‘This time last year, I wrote a suicide note. I hated myself and believed I was better off dead than being ‘gay.’’

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“My name is Roxanne Dunn, and around this time last year, I wrote a suicide note.

I remember sitting down and starting to write. I remember being so emotionally exhausted, and tired of fighting with myself. I was so unhappy with who I was, and how I was living my life, that I had convinced myself I might be better off not living at all. I don’t want to come across like I was ready to die, because I don’t think I was. I had no intent of killing myself that night, but I knew what I wanted to leave behind if I ever decided to. I had been pretending to be someone I wasn’t for so long. I have cried in church, begged God to make me who I thought I was supposed to be, tried to force myself into being something I’m not, all out of fear. I was so afraid of disappointing people, or losing them, that I was losing myself instead.

My whole life, I have dated boys. For a while, when I felt like I was unlovable, I dated them because I liked the attention. Then, I dated them because it was fun. Recently, I dated them in attempt to prove to my parents, God, and myself that I wanted to. I did have some good relationships. I think in my life, I’ve genuinely loved three boys. The first, because I didn’t know what love was. The second, who I spent eight years trying to love, and who ultimately helped me realize I was pretending to be something I wasn’t. And the third, who my family loved, who I thought might be able to fix me, and who helped me see God’s love when I thought I couldn’t.

I realized during my sophomore year of high school, that I liked girls in the same way that I liked boys. This being said, I don’t label myself, and I don’t want a label to be put on me. I like who I like, and who treats me like I want to be treated, and that’s the only label I need. Because I grew up in a small, conservative, town, I was raised to see relationships as between a man and a woman. I was also raised to see being gay as a sin. So, when I realized that I was attracted to girls, I didn’t tell more than one or two people for years. It wasn’t until I got to college that I saw that it wasn’t entirely uncommon. Even then, I still understood it to be a sin, so I began to hate myself, and hate God for making me this way. I remember laying in my bed, crying, and asking God why He would make me if He was going to send me to Hell. I hated going to church. I felt so unwelcome because I told myself I wasn’t. I begged God to fix me and make me normal. When that didn’t work, I tried to force it on myself. The more time I spent away from home, the worse it got. I became a very toxic person; hurting girls who cared about me because I was so afraid of going to Hell, and my family and town’s disapproval. I began to believe I would rather die than disappoint people by allowing myself to explore that part of me. I vividly remember asking myself if my family would really miss me if they knew what I was going through. Obviously, I decided no, and wrote the note, basically saying I hated myself and believed I was better off dead than being ‘gay.’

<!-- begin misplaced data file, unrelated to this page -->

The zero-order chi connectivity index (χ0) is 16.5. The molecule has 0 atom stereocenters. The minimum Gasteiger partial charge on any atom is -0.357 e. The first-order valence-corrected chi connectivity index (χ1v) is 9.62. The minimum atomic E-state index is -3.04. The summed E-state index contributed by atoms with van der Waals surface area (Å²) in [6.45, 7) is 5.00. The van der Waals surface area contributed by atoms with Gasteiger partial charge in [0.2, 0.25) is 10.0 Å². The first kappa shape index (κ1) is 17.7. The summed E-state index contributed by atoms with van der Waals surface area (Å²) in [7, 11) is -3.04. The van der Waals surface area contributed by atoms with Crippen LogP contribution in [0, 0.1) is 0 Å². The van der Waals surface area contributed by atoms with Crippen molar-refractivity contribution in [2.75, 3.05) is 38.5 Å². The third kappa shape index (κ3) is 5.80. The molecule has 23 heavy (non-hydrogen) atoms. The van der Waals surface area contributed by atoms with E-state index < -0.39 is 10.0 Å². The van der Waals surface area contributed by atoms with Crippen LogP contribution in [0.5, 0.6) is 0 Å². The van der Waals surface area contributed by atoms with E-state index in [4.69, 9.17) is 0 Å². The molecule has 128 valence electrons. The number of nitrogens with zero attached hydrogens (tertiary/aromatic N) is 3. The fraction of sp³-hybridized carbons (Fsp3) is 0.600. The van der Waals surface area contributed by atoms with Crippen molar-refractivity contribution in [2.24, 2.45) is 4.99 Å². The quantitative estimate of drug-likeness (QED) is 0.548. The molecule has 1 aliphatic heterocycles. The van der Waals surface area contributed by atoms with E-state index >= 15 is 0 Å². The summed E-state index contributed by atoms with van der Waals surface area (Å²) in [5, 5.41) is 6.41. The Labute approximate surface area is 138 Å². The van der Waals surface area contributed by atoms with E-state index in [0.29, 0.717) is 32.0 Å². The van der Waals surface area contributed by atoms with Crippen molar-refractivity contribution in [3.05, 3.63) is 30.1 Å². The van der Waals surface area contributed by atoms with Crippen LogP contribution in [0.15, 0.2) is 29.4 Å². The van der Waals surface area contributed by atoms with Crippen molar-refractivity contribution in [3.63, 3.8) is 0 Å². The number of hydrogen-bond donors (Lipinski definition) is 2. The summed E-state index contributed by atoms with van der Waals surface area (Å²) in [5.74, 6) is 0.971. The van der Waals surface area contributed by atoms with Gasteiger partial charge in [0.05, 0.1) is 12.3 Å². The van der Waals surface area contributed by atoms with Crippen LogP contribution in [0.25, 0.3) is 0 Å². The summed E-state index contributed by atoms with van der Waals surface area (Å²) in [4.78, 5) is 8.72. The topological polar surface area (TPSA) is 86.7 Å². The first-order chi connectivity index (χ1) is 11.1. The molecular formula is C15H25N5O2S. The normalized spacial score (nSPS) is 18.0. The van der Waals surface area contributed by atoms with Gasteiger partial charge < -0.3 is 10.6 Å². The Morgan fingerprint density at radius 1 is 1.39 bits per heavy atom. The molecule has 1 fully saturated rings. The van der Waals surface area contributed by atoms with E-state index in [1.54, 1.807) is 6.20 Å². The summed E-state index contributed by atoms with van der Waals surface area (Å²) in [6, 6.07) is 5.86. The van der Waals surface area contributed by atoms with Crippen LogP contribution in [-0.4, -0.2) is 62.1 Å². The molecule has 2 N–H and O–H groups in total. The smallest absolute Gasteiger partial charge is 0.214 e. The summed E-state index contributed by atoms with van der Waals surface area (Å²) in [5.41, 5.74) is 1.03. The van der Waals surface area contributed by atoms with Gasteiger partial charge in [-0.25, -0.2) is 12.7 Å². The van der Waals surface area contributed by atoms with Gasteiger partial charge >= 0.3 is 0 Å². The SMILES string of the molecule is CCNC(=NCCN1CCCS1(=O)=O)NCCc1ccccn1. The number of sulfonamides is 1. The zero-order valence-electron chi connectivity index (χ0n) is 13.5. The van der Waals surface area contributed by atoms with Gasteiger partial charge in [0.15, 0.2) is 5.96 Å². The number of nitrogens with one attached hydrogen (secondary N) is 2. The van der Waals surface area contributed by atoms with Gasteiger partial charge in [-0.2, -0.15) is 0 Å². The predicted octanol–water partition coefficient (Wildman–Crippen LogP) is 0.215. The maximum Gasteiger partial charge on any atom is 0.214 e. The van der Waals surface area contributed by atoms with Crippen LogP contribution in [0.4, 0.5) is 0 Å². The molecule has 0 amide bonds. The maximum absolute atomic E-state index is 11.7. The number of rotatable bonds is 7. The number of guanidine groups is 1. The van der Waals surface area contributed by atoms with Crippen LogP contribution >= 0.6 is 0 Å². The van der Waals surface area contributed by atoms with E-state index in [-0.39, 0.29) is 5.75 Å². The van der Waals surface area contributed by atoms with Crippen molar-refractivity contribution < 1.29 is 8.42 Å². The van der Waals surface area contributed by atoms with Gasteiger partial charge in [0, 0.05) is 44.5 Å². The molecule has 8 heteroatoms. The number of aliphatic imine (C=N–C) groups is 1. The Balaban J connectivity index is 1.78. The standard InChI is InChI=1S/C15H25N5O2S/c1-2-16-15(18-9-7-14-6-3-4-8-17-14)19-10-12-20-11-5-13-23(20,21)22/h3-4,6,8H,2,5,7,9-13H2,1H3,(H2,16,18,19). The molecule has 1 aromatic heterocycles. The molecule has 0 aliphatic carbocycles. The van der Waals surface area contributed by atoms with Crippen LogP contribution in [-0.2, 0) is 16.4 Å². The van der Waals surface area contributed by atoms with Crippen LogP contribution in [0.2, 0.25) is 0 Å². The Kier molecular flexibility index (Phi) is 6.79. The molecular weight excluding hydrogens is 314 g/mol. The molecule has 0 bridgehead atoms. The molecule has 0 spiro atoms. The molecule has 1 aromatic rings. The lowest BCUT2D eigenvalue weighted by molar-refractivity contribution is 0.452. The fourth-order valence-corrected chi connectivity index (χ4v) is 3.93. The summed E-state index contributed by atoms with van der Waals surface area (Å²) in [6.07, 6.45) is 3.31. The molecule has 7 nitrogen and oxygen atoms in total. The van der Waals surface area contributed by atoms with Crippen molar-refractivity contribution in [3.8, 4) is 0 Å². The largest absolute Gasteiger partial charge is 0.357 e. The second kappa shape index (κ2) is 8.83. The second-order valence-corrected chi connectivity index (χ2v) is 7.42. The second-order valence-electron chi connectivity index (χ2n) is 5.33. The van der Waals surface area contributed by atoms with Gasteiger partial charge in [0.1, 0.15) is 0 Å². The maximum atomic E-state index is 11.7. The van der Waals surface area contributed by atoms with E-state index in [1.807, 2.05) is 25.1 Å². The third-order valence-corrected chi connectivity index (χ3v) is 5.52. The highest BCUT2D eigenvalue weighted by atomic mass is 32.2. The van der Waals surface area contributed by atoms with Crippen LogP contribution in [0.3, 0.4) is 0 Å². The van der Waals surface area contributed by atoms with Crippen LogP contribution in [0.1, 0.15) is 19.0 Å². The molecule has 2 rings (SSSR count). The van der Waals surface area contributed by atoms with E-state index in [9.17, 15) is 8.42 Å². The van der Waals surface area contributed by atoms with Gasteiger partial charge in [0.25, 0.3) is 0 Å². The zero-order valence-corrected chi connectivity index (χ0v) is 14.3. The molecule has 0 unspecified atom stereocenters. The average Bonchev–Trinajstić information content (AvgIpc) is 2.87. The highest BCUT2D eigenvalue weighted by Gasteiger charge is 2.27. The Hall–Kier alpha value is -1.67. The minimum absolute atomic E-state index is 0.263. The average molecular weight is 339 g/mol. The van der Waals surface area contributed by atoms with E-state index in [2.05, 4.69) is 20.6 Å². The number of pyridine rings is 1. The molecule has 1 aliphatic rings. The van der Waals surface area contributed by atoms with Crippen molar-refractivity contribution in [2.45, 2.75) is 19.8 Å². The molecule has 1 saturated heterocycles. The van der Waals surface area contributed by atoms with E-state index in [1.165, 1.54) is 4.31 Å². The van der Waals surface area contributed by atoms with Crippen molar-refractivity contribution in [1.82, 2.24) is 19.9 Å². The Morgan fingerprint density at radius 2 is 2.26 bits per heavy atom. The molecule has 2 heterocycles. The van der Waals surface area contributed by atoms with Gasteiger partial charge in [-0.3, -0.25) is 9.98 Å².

After I wrote the note, I put the journal away and continued on with my life. I got involved with a youth group, where I was accepted for exactly who I was. I began going to support group meetings for people who struggle with codependency. And most importantly, I was making friends who always expressed love and support, even when they didn’t agree with something I was saying or doing. In these things, I began to see God through a perspective of love, rather than fear, and I began to see myself as accepted, rather than hated. When I finally decided that I could be myself, and stopped fearing disapproval and disappointment, I threw the whole journal off a bridge; about six months after I wrote that note. I began to love myself for who I am, and I believe with my whole heart that God loves me for who I am too. I began to enjoy church again, as well as singing worship songs in the car. In my opinion, my relationship with God has gotten better since I’ve started loving and accepting myself. In addition, the way I see myself has changed a lot! I am no longer a toxic person, I’m much more positive in regard to life, and I’m noticeably happier. I am dating an amazing, and beautiful girl, who makes me feel so beautiful and loved every day. She was patient with me while I was working up the confidence to be with her, and through that, we have developed such a happy relationship.

I have wanted to write this for so long, but I have always been too afraid of what peoples’ reactions would be. I finally decided if I can help even one person avoid feeling how I felt or feel like someone out there understands what they’re going through, that writing this would be worth it. I believe with my whole heart that God loves me for who I am. I believe that the people who truly loved me before, will love me now. I understand that not everyone will except this side of me, and I have come to be okay with that. For so long, I spent my life hating myself, and now I am ready to love myself.”

Roxanne Dunn

[If you’re thinking about hurting yourself, please call the National Suicide Prevention Lifeline at 1-800-273-8255 or visit suicidepreventionhotline.org to live chat with someone. Help is out there and you are not alone.]

This story was submitted to Love What Matters by Roxanne Dunn, 21, of Ohio. Submit your own story here, and subscribe to our best stories in our free newsletter here.

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